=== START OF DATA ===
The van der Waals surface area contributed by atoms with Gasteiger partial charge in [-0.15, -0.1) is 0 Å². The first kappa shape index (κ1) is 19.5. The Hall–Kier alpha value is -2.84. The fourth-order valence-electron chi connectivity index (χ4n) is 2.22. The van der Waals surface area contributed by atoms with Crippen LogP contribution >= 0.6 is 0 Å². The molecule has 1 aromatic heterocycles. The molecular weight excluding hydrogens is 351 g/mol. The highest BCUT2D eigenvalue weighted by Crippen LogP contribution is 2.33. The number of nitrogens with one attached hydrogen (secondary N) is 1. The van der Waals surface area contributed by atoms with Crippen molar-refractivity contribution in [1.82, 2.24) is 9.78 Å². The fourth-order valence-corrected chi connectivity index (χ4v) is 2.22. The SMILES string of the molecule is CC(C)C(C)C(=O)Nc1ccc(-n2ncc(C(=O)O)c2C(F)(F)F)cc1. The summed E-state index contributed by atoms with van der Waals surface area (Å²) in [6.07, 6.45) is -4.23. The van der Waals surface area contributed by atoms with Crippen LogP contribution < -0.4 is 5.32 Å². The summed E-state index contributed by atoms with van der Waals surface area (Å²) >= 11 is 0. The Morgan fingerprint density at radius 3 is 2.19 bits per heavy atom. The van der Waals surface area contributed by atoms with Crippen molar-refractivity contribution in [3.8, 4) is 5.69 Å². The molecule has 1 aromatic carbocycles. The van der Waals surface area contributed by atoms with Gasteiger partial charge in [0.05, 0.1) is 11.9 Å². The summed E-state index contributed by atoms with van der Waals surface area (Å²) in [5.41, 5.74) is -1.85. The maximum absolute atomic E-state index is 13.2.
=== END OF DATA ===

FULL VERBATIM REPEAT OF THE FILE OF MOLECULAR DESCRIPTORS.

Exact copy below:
The van der Waals surface area contributed by atoms with Gasteiger partial charge in [-0.15, -0.1) is 0 Å². The first kappa shape index (κ1) is 19.5. The Hall–Kier alpha value is -2.84. The fourth-order valence-electron chi connectivity index (χ4n) is 2.22. The van der Waals surface area contributed by atoms with Crippen LogP contribution >= 0.6 is 0 Å². The molecule has 1 aromatic heterocycles. The molecular weight excluding hydrogens is 351 g/mol. The highest BCUT2D eigenvalue weighted by Crippen LogP contribution is 2.33. The number of nitrogens with one attached hydrogen (secondary N) is 1. The van der Waals surface area contributed by atoms with Crippen molar-refractivity contribution in [1.82, 2.24) is 9.78 Å². The fourth-order valence-corrected chi connectivity index (χ4v) is 2.22. The SMILES string of the molecule is CC(C)C(C)C(=O)Nc1ccc(-n2ncc(C(=O)O)c2C(F)(F)F)cc1. The summed E-state index contributed by atoms with van der Waals surface area (Å²) in [6.07, 6.45) is -4.23. The van der Waals surface area contributed by atoms with Crippen LogP contribution < -0.4 is 5.32 Å². The summed E-state index contributed by atoms with van der Waals surface area (Å²) >= 11 is 0. The Morgan fingerprint density at radius 3 is 2.19 bits per heavy atom. The van der Waals surface area contributed by atoms with Crippen molar-refractivity contribution in [3.8, 4) is 5.69 Å². The molecule has 1 aromatic carbocycles. The van der Waals surface area contributed by atoms with Gasteiger partial charge in [0.05, 0.1) is 11.9 Å². The summed E-state index contributed by atoms with van der Waals surface area (Å²) in [5.41, 5.74) is -1.85. The maximum absolute atomic E-state index is 13.2.